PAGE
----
However, light itself does concern itself with the medium it is traveling through, else lenses and interfaces between different mediums would not have an effect on the passage of light. While theory may dictate a set of conditions, the practicality of physically measuring the speed of light must take these things into consideration. If the BEC scientists are correct, then light is absorbed and re-emitted, as opposed to merely passing through. And that is a very important point.

derekmcd":38vlvpsp said:
I framed my question in a basic way... a basic answer will do.
As explained, clarification of the nature of the frames of reference is required.

derekmcd":38vlvpsp said:
Replace the second car and 100 mph with a photon and C respectively, do you get similar results? Does the reference frame of the first car see the photon as travelling at 10 mph less than C?
You should get similar results. In this case, since the direction of travel is radial to the observer in the same direction, it should be 10mph less than c.

derekmcd":38vlvpsp said:
Again, a simple question. A simple answer will do. A direct answer here would answer my question in the previous post and would assist me in try to understand you point of view concerning time dilation.
If there really were a simple answer, this discussion and others like it would either be much shorter or totally non-existent.
 
M

mental_avenger

Guest
Saiph":2ixzmwuz said:
I can understand your concern about the atmosphere, and that is why most accurate measurments of C are done in vacuum chambers. So that particular issue has been taken care of.
I wonder about that. Since light travels so fast, it would seem helpful to have it travel a long distance, which is not possible in small vacuum chambers.

Saiph":2ixzmwuz said:
On particle half lives you say:
And that same effect would be measured if acceleration and/or high velocity effects the all atoms equally and slows down their interactions proportionally to the degree of acceleration and/or velocity.
I might give you the acceleration point, except that if all atoms react identically (slowed identically) it's the same as if time is slowed, as you can't tell the difference. Time, afterall, is the interval between change.
That is another point of debate. IMO the reactions can slow down while the actual passage of time remains the same. It would be difficult if not impossible to figure out a way to measure which is which. However, the distinction is important and IMO there is a very real difference. In fact, it is that possible difference which may well prove or disprove time dilation. IOW, the wayward twin didn’t age more slowly due to time dilation, but rather merely due to molecular interactions slowing down.

Saiph":2ixzmwuz said:
And how come the observed lifespan will be different for two observers, watching the same particle, but traveling at different speeds? Somebody moving with the particle, but at a different speed, will disagree with the ground based observer on how long it lived (and also how far it traveled).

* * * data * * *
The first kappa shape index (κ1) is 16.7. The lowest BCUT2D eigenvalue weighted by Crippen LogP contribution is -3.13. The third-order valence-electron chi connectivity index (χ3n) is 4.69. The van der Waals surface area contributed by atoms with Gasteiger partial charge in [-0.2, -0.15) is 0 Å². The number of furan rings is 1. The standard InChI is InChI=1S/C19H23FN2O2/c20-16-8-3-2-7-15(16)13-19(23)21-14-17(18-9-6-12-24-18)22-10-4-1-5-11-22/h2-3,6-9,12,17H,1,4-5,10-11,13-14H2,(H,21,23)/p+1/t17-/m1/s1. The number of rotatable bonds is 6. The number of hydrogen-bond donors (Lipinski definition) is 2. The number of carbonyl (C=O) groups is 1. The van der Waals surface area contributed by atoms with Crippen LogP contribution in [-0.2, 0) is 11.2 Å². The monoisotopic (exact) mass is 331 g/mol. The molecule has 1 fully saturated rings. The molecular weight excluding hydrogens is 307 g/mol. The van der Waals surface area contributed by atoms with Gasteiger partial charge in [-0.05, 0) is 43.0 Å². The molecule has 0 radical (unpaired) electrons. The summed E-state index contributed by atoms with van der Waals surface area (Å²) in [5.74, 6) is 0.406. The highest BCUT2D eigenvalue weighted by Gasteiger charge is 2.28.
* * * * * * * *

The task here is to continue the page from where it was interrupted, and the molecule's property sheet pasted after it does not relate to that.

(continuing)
Again, depending upon the physical arrangement of the frames of reference, that may be merely part of the illusion, and in any case difficult to definitively test.
 
S

Saiph

Guest
I'm curious as to your interpretation of the experiment using Jupiter's moons.

as for terrestrial vacuum tests, they often involve interferometry.

There is of course particle accelerators and the LIGO facility which are quite large and deal with these phenomena on a daily basis.
 
M

mental_avenger

Guest
Saiph":1j2mi45v said:
I'm curious as to your interpretation of the experiment using Jupiter's moons.

as for terrestrial vacuum tests, they often involve interferometry.

There is of course particle accelerators and the LIGO facility which are quite large and deal with these phenomena on a daily basis.
That particular example appears to be relatively straightforward, but it only addresses the speed of light over the distance from the Earth to the Jupiter moon relative to the Earth. I don’t see how it addresses the possible difference in the speed of light relative to its source.

As for other experiments, if so many people firmly believe the constancy of the speed of light, and feel they have proven it, why would they still be testing it?
 
S

Saiph

Guest
but the moon of jupiter (pick one) and earth can have a wide variety of relative motion, the moon would thus have a range of velocities over which it is a 'source'. Some examples, you have the earth moving towards, away, or parrallel to jupiter's path, then you have the moon doing the same...
Earth's orbit alone can give you a speed range 60 km/s, it's rotation alone gives a 1km/s range. Throw in Jupiter's full range (~26km/s) and you can get some pretty hefty velocities do do your comparisons over.